Leslie Miller, a musician and resident of Casa de Mañana, came up with a melody about three years ago and recently decided to add some lyrics to it and dedicate it to the retirement home, a jewel on Southern California’s coastline.
“The song is like Casa,” Leslie said. “Like the building, the song is gentle and graceful.”
Leslie is somewhat of a celebrity around La Jolla. Blind since birth, she has lived here since she was 12 years old. She became a professional musician at age 51, producing three CDs.
Leslie plays the piano and organ, and sings for all occasions. She even works as a volunteer at Scripps Hospital twice a week where she performs songs like, “My One and Only Love,” for patients awaiting treatment.
Leslie insists that not being able to see does not foster her creativity on the piano. “Ray Charles happened to be blind, it helped his career in that people were sort of fascinated with his handicap, but even without it, he would have still been a great musician,” Leslie said.
Since she plays by ear, Leslie had to tape the tune on her digital recorder so she could listen to it and eventually commit it to memory.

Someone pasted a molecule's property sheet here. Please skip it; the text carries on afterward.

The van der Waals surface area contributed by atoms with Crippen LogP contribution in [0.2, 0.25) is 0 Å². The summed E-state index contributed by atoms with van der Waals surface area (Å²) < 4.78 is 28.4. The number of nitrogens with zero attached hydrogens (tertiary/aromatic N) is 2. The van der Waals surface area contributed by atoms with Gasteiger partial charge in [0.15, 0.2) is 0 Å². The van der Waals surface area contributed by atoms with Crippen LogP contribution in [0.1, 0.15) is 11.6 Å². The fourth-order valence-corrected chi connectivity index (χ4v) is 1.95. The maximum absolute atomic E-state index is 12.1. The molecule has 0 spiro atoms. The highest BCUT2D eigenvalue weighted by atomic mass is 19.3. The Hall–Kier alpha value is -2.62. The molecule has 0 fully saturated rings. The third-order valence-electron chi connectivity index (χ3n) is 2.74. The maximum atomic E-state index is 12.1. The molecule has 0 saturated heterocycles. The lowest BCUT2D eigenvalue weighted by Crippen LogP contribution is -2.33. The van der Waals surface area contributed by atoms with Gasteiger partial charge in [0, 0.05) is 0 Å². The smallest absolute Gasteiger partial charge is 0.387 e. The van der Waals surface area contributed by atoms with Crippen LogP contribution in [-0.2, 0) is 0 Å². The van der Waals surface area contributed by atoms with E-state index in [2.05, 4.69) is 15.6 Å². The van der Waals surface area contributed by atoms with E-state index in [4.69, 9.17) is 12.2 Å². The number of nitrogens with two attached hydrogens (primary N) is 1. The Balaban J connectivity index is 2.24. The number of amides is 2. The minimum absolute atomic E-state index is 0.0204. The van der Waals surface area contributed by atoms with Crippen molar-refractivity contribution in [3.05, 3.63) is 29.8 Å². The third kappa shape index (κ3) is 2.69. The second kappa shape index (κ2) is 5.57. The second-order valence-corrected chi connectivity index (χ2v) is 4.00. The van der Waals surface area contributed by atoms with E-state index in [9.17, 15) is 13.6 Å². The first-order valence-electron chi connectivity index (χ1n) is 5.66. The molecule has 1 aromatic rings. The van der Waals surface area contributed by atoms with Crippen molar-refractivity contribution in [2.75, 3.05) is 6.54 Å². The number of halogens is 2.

“When you play by ear, all the notes come from your mind,” she said. “I learn melodies by playing them three or four times, and at that point, I have a pretty good idea that I can play them.”
She wanted lyrics paired with her tune, so she searched Casa to find someone who would be able to write the words for her without the help of sheet music. Fran Hay, who shares Leslie’s love of Casa, became her songwriter.
After Fran composed the words, they were put into Leslie’s Braille machine so that she, too, could learn the lyrics. Leslie also used her own funds to copyright the song for her beloved retirement home. After the lyrics were written, Debra Moore, executive assistant at Casa de Mañana, found a Ph.D. student at UC San Diego who put Leslie’s notes and Fran’s lyrics onto sheet music.
On July 23, residents, family and friends were able to sing along with Leslie at the “Casa de Mañana Song Launch.”
“I don’t know of any other retirement home that has its own song. Leslie, why don’t we write songs for other retirement homes?” Fran joked after the celebration.
History of Casa de Mañana
• On July 4, 1924, Isabel Morrison Hopkins opened Hotel Casa de Mañana (House of Tomorrow) with its picturesque arches, tiled roofs and views overlooking the Pacific Ocean. The hotel quickly became the social hub of La Jolla. Accommodations were exquisite and the cuisine world-class.
• In 1953, Hopkins sold the hotel and soon afterward, Casa de Mañana re-opened as a luxurious retirement community with 108 charter members in residence. Hopkins died three years at age 70. — Casa de Mañana